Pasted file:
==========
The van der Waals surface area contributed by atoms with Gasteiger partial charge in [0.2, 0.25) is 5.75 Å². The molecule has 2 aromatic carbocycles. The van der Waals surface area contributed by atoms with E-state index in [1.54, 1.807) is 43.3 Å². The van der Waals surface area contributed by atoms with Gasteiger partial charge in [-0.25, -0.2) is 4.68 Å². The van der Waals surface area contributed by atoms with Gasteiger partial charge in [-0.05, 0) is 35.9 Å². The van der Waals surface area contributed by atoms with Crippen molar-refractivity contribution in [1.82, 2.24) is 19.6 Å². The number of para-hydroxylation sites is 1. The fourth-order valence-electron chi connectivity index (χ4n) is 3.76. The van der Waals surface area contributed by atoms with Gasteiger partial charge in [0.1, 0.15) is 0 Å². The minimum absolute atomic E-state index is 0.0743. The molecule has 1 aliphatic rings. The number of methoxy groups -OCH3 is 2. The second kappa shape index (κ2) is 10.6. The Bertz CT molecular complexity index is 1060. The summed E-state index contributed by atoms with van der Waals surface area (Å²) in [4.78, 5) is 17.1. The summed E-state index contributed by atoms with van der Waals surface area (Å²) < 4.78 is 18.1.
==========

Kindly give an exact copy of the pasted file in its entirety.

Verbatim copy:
The van der Waals surface area contributed by atoms with Gasteiger partial charge in [0.2, 0.25) is 5.75 Å². The molecule has 2 aromatic carbocycles. The van der Waals surface area contributed by atoms with E-state index in [1.54, 1.807) is 43.3 Å². The van der Waals surface area contributed by atoms with Gasteiger partial charge in [-0.25, -0.2) is 4.68 Å². The van der Waals surface area contributed by atoms with Gasteiger partial charge in [-0.05, 0) is 35.9 Å². The van der Waals surface area contributed by atoms with Crippen molar-refractivity contribution in [1.82, 2.24) is 19.6 Å². The number of para-hydroxylation sites is 1. The fourth-order valence-electron chi connectivity index (χ4n) is 3.76. The van der Waals surface area contributed by atoms with Gasteiger partial charge in [0.1, 0.15) is 0 Å². The minimum absolute atomic E-state index is 0.0743. The molecule has 1 aliphatic rings. The number of methoxy groups -OCH3 is 2. The second kappa shape index (κ2) is 10.6. The Bertz CT molecular complexity index is 1060. The summed E-state index contributed by atoms with van der Waals surface area (Å²) in [4.78, 5) is 17.1. The summed E-state index contributed by atoms with van der Waals surface area (Å²) < 4.78 is 18.1.